Story and photos
By COREY McMULLEN
To say you blew out your knee is one thing.
For Aztec women’s soccer player Reilly Marks, a blown-out knee doesn’t even begin to describe what happened to her knee during a preseason practice in July 2018 at New Mexico State University in Las Cruces.
NMSU was where Marks was playing on a scholarship. She said it was a rainy day, and the field was very wet.
Marks has been playing soccer since she was 3 years old. She’s the middle child with an older sister and one younger brother.
Born and raised in Tucson, Marks is very family oriented. When not working on schoolwork or kicking game-winning goals, Marks loves to spend much of her free time with her family.
“My brother’s a senior at Cienega (High School), and he plays football there,” she said. “It’s kind of nice because our games are Thursdays and Saturdays, so Friday when he plays I love watching him play.
“Anything that has to do with family, I can do anything and be happy as long as my family is there,” Marks said.
The knee is made up of four major ligaments: the anterior cruciate ligament (ACL); posterior cruciate ligament (PCL); medial collateral ligament (MCL); and lateral collateral ligament (LCL).
Marks had torn all but her LCL, including tears to the medial patellofemoral ligament (MPFL) and her lateral meniscus in her right knee. She described it as the worst pain.
The prior season, Marks missed the whole year from tearing her ACL in her left knee.
Because of the damage she did to her knee, doctors told her she would never play again.
“It was hard, it was definitely really hard,” she said.
She also worried that even if she was able to play again, she wouldn’t be the player she once was.
Marks first saw the team doctor, Dr. Daniel Romanelli, who recommended she see Dr. Robert Schenck.
In August 2018, Schenck performed surgery. The recovery process to getting back on the field began.
“He was an amazing doctor, he was from UNM,” she said. “He was probably one of the reasons why I felt like I could keep going. Because of how positive he was, and he constantly told me ‘We’re going to get you back on the field.’ ”
Being told she’d never play the game she loves again, Marks decided to transfer to Pima Community College to be closer to her family.
“It’s hard being away from home,” she said. “Especially when you’re going through bigger things in your life that you really never went through.”
Though she had already begun rehabbing at NMSU when she got to Pima, she also started working with Aztecs athletic trainer Akira Kondo.
Kondo, who has been an athletic trainer at Pima for five years, had never before worked with such an extensive injury.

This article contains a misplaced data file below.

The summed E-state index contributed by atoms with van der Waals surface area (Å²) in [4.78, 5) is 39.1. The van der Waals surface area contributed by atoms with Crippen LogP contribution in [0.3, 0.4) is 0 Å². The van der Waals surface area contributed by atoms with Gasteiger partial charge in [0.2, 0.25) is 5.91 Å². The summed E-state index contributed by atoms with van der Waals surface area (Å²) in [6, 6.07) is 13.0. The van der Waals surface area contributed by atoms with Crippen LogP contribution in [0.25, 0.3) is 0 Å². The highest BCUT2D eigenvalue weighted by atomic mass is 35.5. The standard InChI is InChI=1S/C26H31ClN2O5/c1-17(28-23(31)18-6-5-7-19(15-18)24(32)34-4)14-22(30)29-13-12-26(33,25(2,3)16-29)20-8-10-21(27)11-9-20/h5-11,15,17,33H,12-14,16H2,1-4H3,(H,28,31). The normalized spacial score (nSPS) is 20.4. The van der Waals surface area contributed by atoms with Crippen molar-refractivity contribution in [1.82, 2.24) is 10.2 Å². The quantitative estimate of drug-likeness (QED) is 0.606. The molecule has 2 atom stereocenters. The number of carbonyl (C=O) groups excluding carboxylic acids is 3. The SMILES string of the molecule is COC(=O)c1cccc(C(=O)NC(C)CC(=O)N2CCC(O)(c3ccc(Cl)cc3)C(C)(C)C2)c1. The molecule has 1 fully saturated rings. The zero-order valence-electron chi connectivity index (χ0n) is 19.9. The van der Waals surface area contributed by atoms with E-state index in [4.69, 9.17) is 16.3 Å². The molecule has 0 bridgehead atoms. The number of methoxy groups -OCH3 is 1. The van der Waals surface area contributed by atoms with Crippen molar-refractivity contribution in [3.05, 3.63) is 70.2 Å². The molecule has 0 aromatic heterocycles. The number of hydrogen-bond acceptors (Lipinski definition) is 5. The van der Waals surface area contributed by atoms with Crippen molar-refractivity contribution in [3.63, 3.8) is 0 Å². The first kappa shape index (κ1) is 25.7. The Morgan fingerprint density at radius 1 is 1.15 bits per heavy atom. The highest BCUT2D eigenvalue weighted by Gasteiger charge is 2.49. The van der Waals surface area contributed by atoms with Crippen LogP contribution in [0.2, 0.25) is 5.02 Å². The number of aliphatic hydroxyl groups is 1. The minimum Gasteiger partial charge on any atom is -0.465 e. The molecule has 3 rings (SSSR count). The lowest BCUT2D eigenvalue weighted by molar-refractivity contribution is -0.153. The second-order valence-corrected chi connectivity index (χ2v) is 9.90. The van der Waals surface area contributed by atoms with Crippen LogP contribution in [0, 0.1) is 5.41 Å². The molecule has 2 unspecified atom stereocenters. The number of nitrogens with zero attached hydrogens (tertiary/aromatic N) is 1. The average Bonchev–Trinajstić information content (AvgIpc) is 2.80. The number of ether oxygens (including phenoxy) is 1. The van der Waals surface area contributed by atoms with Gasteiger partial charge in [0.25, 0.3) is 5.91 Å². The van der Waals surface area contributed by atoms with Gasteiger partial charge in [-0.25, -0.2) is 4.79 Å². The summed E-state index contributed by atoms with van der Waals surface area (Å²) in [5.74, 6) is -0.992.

Marks worked with Kondo every day. The first focus was to get rid of the limp. Marks was still limping almost eight months post-surgery.
“We had to go from scratch to get her psychological thoughts changed to make her understand the way it needs to happen,” Kondo said.
Marks said a lot of it was a mental battle. Kondo believed Marks could come back, estimating she might be ready toward the end of October or early November.
Without God and prayer, Marks said she doesn’t know if she would ever have made it back. She also recalled the last conversation she had with her grandfather before he died.
She said that he told her when she signed to NMSU: “Don’t let anything stop you; don’t let anything stand in your way.”
Marks took her grandfather’s advice, and after missing two years of her soccer career, she took to the field Sept. 7 for the Aztecs.
It had taken her three years to make it to her sophomore season, but she did what her grandfather told her.
Aztecs head coach Kendra Veliz always believed that Marks would come back. She said Marks has impressed her most with “her soccer sense.”
“It’s clear that she has a good idea how the game is played, how she moves off the ball,” Veliz said. “(It was) really just her determination to fight through her injuries.”
Veliz says that Marks’ injury was more extensive than ones she’s seen in the past.
Marks says coming to Pima was the best decision she’s made. Marks noted how supportive her teammates have been and she’s having fun playing soccer again.
“I’m very grateful for coming here,” Marks said.
After being back only one week, Marks received more good news: From Sept. 16 to 22, Marks was awarded ACCAC’s conference co-player of the week.
After earning a degree in counseling, Marks wants to work at the junior college level as an athletic adviser. Her goal is to help athletes get to the next level.
Marks said she chose counseling so if students needed to talk she would have the proper training to help them.